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Monday, May 7, 2012
Inside the Wright-Halladay matchup

By Mark Simon, ESPN Stats & Information

David Wright struggles vs. Roy Halladay, but has been hot throughout 2012.
Considering that the Mets rank 10th in the National League in runs, 14th in Fielding Independent Pitching (a stat that combines strikeouts, walks, and HR allowed), and 13th in Defensive Runs Saved, they’re doing pretty well to be 15-13 through 28 games.

But we’ll get a better indicator if things are really meant to be good for this team when they face Roy Halladay in Philadelphia tonight.

Yes, Halladay’s fastball velocity is down and he hasn’t been quite as sharp this season as some think he should be. But it’s still Roy Halladay -- the best pitcher in baseball and the best pitcher in baseball against the Mets.

Halladay has won his last eight starts against the Mets, posting a 2.07 ERA in that span. He’s been a combination of both lucky and good, beating them three times in games in which he allowed at least four runs. In the other five victories, he’s pitched 39 innings and allowed one run.

There are a fair number of pitchers who have won eight straight decisions against the Mets, but winning eight straight starts is tougher.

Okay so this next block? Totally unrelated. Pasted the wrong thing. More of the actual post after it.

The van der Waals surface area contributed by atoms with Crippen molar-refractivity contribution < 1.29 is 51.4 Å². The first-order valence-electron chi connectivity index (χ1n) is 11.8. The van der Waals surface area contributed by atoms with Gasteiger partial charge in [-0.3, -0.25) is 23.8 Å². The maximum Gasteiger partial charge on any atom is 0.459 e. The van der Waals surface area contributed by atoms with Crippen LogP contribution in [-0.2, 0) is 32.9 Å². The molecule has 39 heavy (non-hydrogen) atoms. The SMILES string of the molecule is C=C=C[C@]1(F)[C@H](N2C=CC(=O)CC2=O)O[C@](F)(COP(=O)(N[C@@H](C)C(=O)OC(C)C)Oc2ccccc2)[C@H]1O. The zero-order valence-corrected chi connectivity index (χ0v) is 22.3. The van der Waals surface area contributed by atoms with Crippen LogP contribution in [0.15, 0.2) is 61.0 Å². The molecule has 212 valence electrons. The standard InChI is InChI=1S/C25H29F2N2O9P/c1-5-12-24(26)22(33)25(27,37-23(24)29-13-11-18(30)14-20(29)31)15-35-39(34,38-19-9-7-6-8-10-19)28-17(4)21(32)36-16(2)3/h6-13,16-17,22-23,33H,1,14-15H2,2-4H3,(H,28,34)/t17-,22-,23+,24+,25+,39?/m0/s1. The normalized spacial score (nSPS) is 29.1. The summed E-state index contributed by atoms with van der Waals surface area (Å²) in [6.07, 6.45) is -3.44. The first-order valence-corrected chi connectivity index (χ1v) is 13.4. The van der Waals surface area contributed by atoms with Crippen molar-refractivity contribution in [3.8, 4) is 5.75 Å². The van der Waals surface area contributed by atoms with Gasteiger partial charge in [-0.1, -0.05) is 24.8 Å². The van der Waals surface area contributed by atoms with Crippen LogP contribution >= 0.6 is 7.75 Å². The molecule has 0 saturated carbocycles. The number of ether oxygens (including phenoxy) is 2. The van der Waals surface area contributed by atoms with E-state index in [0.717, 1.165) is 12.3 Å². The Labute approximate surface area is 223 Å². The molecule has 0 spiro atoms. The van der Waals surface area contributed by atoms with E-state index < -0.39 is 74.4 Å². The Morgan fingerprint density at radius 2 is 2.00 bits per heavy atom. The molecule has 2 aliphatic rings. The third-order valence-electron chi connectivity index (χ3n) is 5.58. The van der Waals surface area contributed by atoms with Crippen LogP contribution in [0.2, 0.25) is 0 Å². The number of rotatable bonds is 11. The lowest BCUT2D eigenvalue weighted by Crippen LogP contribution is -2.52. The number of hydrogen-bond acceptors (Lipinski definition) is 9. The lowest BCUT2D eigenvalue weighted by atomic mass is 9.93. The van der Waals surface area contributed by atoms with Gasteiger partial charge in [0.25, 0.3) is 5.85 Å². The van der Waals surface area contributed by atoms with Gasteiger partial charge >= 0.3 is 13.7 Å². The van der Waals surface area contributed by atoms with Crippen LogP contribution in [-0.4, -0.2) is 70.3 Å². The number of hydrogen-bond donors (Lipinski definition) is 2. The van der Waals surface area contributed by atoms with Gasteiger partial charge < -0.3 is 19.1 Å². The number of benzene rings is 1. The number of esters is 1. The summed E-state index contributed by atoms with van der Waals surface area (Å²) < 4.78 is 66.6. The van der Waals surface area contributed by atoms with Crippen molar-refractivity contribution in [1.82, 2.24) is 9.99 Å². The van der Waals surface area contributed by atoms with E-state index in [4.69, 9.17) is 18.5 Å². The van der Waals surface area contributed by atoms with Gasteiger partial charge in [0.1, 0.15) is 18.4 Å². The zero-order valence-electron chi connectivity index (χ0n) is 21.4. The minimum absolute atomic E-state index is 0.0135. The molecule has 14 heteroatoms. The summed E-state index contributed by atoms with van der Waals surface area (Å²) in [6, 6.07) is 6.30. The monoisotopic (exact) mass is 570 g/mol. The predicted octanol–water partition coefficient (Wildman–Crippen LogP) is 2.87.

Seven pitchers have done it, the other six being a group that includes four Hall of Famers and two other pitchers who each nearly won 200 games in their careers.

David Wright’s performance against Halladay epitomizes the Mets struggles.

He’s 3-for-21 against Halladay in his career with 11 strikeouts. His only hit in his last 16 at-bats against Halladay is an infield single.

The argument could be made that there’s no better time than now for Wright to hit Halladay, and the images atop this article make a case for that.

The picture on the left shows how Wright has fared against Halladay, broken down by pitch location, over the 18 times they’ve faced each other in the last two seasons.

Halladay has gotten Wright out by throwing pitches that are about as hard to hit as bowling balls. He never pitches him up in the strike zone.

Of the 82 pitches he’s thrown Wright, six of them have been in the upper-third of the strike zone or above. Six … in 18 at-bats.

The majority of the pitches that Wright has seen have been of the knee-high variety (51 of the 82) and they’ve been tough to hit. Halladay has gotten him out with one 12 times in this span.

But Wright is thriving against those pitches this season, as you can see in the image on the right-hand side. And if Halladay throws a pitch that’s a little too high, he’s entering Wright’s hottest zone.

So watch the Halladay-Wright matchup just a little bit closer than you might normally, particularly in their first or second inning meeting.

Halladay has whiffed Wright four times the last six times they've gone head-to-head in the first plate appearance of a game.

For this to be the right kind of day for the Mets, it would be helpful for them to have the Wright kind of success there.